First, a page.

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The Dalai Lama said Wednesday he believed China's president may be ready to re-launch talks over greater autonomy for the Tibetan region but was being held back by Communist Party hardliners.
Describing Xi Jinping as a "realist", the Tibetan spiritual leader told France 24 television in an interview that the Chinese leader "appreciates Buddhists".
"Some of his close friends also say he is more realistic thinking," he said in response to a question over whether Xi was ready to re-launch negotiations over the Himalayan region.
The ruling Communist Party held nine rounds of dialogue with the Dalai Lama's envoys from 2002 to 2010 but the process produced no visible results.
"At the same time, among the establishment, there is a lot of hardliner-thinking still there. So he himself finds himself in a difficult situation," he said.
The Dalai Lama has previously expressed optimism about the current administration in Beijing, in what some see as a possible easing of tensions with China, which has accused him of seeking secession for Tibet.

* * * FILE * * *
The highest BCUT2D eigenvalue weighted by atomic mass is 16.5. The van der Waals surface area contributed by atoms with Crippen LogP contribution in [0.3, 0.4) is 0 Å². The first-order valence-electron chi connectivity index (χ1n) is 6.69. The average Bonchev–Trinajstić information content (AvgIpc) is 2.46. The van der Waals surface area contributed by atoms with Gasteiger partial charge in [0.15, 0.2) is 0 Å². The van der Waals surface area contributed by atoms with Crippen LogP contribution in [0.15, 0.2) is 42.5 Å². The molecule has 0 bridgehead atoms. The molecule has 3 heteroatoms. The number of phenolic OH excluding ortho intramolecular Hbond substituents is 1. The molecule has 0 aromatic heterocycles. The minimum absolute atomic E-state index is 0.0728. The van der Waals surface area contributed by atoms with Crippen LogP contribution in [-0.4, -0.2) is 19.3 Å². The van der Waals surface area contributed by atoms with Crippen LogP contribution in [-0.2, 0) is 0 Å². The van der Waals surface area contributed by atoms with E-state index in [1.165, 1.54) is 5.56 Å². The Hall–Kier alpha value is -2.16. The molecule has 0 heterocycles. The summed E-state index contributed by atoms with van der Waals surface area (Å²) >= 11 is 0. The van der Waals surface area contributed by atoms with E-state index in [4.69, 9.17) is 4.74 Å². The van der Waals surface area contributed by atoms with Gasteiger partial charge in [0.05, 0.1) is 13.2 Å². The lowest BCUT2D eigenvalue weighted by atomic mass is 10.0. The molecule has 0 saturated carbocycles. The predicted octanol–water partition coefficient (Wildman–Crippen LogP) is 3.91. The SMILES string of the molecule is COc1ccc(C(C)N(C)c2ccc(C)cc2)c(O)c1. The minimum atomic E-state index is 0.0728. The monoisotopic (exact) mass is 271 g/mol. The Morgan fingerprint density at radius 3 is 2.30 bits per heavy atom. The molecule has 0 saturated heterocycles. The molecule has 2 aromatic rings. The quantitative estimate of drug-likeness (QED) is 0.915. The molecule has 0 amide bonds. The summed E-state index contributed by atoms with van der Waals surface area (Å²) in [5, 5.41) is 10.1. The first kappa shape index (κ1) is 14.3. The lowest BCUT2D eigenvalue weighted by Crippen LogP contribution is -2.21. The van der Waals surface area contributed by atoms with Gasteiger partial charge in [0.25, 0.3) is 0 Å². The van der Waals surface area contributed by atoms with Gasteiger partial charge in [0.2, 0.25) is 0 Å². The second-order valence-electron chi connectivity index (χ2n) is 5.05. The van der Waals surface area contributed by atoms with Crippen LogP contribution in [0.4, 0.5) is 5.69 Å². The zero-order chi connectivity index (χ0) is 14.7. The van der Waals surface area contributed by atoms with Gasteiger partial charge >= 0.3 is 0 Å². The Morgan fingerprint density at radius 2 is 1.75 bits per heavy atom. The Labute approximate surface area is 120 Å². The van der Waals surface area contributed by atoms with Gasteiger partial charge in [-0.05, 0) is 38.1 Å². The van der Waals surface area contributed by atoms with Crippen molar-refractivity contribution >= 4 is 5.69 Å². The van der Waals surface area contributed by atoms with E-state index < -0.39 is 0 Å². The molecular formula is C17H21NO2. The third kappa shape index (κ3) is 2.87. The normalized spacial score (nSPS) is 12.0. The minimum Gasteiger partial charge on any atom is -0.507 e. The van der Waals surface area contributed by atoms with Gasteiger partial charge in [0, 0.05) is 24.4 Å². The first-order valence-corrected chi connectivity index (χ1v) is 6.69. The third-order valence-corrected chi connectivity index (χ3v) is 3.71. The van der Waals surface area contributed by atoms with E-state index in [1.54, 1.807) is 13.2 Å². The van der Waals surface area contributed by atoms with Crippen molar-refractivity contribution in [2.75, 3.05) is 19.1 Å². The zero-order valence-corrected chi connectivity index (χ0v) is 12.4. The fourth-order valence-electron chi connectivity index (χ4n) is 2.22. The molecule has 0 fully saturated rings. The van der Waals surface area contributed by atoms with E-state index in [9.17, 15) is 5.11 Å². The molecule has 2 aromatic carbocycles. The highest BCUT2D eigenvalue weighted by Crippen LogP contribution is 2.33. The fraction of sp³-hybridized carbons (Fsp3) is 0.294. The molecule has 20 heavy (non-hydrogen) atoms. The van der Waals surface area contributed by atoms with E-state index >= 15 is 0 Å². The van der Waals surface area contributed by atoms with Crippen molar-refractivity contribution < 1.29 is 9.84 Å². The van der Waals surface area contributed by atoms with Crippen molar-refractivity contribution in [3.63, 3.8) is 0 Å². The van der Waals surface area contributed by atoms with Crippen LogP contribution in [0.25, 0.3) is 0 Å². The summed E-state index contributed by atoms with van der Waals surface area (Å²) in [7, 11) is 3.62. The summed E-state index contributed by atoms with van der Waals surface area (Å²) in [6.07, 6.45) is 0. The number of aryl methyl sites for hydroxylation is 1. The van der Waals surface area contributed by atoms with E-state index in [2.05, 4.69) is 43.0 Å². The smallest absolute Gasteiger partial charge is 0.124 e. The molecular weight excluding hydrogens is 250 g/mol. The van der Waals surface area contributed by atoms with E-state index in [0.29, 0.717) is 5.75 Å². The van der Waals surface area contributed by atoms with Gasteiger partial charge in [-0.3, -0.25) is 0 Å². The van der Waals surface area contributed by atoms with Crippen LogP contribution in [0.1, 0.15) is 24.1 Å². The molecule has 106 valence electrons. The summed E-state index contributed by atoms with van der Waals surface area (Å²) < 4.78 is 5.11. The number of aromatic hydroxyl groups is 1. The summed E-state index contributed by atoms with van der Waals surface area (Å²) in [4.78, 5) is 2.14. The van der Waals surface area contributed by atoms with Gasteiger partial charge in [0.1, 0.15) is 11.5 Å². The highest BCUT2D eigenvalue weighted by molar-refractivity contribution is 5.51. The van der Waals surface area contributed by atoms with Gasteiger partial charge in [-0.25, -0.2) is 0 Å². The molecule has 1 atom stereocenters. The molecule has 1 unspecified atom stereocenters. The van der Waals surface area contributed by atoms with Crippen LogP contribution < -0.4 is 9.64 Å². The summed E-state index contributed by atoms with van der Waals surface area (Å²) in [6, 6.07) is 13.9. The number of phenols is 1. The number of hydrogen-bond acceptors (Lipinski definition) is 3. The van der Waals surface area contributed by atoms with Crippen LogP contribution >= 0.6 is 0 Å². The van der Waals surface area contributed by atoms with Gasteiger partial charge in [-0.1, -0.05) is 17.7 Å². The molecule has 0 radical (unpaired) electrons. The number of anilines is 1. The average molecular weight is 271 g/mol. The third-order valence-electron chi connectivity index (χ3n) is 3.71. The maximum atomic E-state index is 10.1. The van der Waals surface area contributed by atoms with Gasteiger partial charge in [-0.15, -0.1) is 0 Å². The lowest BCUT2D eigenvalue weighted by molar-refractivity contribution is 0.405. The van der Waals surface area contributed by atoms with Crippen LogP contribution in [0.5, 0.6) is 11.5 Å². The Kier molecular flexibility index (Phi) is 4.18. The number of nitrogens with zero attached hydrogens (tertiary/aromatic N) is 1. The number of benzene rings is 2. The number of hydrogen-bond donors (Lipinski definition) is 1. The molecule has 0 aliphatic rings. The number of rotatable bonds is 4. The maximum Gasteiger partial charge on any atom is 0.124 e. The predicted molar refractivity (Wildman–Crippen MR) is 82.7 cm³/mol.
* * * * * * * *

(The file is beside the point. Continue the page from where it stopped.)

He has always retorted that he purely wants more autonomy for the Himalayan region, which has been wracked by a spate of self-immolations by Tibetans protesting China's hardline rule.
But on Wednesday, Chinese foreign ministry spokesman Qin Gang kept to the official stance when asked about the Dalai Lama's comments, calling on him to "abandon his purpose of separatism and stop undermining the unity of China".
Qin added that the Tibetan spiritual leader needed "to take concrete actions and create conditions for any contact between him and Chinese government".
In an interview with AFP in October, the Dalai Lama also indicated that he was in informal talks with China to make what would be a historic pilgrimage to a sacred mountain in the country.
He told France 24 in the Wednesday interview he had previously expressed this desire to the Chinese government, which had responded that it was too politically sensitive.
"Now I have completely retired from political responsibilities, so let us see," he said.
"Recently, there are some mixed signals. Some officials say they are favourable, some are negative."